I’m going to highlight one of these hotels today, The Holiday Inn Express-Historic District, Savannah, GA. We’ve stayed here at least four times and would have stayed more but they were booked twice when we travelled and we had to stay at other hotels, including the Cotton Sail, which sits just above River Street, chic, modern, expensive, and the Planters Inn, on Reynolds Square, which is old-fashioned, falling apart (when we were there, the elevators didn’t work, almost the whole time!), and the staff was unfindable and not helpful. There was a complimentary bottle of wine in the room for my birthday, which was a lovely surprise, but things went downhill from there, and at more than $300 per night, things needed to be pretty perfect.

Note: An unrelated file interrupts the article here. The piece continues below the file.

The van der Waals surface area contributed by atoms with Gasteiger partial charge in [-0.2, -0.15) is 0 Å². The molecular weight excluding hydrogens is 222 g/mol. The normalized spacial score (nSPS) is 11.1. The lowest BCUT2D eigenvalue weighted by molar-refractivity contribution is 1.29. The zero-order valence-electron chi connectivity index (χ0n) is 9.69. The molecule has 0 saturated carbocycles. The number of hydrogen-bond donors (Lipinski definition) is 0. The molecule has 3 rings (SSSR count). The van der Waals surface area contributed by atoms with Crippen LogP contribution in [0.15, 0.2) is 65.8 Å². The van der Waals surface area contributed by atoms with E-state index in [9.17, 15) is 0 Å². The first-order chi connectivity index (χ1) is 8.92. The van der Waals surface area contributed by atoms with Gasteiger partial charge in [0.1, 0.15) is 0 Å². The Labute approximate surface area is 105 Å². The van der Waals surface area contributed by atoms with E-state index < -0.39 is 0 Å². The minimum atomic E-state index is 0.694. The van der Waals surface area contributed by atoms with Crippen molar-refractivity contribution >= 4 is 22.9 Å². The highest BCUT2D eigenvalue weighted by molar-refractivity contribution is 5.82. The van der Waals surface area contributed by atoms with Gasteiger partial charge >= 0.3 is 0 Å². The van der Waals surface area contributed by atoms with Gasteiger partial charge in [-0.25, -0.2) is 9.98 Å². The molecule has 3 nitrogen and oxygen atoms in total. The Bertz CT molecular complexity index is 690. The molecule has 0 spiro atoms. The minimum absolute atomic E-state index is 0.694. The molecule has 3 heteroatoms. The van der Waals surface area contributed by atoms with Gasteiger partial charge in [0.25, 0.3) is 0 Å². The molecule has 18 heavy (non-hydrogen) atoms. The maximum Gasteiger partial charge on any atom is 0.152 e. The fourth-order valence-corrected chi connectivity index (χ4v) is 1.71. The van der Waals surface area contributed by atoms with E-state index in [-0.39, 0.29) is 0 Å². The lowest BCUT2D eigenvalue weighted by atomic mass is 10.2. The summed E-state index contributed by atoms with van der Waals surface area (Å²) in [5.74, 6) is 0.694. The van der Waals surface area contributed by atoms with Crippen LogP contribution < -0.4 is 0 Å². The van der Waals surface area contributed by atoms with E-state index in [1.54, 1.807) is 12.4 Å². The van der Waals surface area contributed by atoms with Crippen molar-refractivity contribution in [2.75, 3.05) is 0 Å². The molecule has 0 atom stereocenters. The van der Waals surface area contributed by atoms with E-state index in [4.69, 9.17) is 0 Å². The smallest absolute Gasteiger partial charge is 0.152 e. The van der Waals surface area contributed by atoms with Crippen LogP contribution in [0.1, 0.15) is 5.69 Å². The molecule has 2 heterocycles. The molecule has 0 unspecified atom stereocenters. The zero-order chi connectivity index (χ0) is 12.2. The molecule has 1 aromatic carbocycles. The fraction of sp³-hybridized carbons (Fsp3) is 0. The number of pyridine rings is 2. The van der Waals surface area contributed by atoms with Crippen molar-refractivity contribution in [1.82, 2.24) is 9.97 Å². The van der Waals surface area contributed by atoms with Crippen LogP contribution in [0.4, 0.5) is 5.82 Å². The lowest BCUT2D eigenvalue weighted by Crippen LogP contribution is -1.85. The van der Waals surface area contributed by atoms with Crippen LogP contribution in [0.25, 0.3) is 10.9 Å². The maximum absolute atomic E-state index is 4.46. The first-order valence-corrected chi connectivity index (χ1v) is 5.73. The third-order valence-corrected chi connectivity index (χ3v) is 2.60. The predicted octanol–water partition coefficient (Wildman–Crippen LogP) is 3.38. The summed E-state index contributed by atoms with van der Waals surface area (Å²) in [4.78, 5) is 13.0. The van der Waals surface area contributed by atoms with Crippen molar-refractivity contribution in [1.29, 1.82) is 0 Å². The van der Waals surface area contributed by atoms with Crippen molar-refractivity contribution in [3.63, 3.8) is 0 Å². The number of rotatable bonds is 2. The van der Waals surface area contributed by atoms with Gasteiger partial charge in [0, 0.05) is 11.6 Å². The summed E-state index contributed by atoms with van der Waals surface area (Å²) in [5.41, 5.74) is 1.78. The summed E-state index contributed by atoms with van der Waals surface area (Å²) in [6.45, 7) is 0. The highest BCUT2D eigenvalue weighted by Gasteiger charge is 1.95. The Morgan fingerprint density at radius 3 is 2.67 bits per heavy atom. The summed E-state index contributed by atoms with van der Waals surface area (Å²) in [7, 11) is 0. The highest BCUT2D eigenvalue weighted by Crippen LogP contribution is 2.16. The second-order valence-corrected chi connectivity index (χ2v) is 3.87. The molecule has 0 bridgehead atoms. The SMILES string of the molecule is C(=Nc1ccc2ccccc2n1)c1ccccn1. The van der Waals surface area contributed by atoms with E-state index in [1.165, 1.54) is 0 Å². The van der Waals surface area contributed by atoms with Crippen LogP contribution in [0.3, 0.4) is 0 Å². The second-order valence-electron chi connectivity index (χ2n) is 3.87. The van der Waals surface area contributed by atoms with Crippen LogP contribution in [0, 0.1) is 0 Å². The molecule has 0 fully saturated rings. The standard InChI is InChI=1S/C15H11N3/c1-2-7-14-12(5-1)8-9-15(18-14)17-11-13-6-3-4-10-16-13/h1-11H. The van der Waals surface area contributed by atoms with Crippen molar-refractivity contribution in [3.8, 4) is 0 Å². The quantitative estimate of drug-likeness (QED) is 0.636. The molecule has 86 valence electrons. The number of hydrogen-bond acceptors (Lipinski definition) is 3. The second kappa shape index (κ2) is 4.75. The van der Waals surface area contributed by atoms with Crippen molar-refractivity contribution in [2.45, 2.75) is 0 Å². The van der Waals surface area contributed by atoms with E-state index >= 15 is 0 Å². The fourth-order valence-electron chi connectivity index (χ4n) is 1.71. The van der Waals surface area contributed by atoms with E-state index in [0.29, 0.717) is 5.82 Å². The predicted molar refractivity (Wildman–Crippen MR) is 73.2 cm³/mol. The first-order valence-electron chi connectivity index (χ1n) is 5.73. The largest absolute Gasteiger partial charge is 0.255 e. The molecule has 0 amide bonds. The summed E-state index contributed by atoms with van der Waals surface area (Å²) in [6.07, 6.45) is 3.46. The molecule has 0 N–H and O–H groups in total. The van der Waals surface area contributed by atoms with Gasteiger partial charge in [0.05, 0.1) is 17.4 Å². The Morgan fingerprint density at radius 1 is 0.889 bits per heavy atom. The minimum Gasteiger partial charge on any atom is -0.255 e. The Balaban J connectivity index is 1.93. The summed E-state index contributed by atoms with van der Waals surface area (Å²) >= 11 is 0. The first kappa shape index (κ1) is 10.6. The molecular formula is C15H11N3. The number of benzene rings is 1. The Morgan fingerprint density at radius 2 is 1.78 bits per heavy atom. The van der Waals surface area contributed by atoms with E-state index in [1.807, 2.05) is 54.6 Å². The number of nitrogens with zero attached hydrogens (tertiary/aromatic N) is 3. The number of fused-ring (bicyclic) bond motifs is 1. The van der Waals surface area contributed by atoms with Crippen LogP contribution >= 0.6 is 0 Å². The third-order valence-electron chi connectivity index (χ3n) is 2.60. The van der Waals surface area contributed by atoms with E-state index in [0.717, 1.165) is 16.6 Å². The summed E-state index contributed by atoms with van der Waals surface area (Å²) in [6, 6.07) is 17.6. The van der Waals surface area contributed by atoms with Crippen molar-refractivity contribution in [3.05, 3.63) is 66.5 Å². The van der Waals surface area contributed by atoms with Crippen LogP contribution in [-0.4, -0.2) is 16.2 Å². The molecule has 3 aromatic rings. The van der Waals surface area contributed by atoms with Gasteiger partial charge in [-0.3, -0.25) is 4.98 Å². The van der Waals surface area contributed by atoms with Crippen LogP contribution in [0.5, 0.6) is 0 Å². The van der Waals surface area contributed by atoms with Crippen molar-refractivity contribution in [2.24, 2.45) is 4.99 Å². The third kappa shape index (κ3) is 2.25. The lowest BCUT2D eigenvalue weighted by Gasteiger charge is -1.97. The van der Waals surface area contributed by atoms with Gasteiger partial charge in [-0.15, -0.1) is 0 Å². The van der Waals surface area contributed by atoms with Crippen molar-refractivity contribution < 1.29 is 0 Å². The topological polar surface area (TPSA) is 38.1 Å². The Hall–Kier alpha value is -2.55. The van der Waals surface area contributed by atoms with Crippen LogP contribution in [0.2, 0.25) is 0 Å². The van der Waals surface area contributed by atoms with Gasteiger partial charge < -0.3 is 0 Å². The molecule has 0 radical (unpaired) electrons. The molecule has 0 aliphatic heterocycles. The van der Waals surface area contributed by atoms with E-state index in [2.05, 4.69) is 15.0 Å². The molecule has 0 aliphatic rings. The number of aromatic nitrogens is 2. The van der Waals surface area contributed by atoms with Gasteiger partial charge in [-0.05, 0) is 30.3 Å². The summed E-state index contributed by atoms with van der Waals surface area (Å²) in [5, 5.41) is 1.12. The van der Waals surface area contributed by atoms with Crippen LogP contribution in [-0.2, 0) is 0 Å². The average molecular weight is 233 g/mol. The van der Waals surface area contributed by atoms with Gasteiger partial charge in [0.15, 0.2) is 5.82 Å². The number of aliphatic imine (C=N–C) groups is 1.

But I love the HIX. Yes, it’s a Holiday Inn — which, when I was growing up in the 70s, was “the nation’s innkeeper” and its iconic sign was everywhere (my family stayed in family-friendly Holiday Inns and Howard Johnsons on our once-a-year vacation) —
(above, not my photo)
— but this one is on the corner of E. Bay and Abercorn, one block from River Street, a few blocks from the City Market, a block from Reynolds Square. The location can’t be beat. (Shown below with red tag. You can also see the Cotton Sail Hotel and the Planters Inn on the map.)
We come into town on the train,
take a cab to the hotel, and we don’t rent a car (from the airport, miles away) until we check out and leave for Jekyll Island, an hour and a half away — often via the Coastal Georgia Botanical Gardens: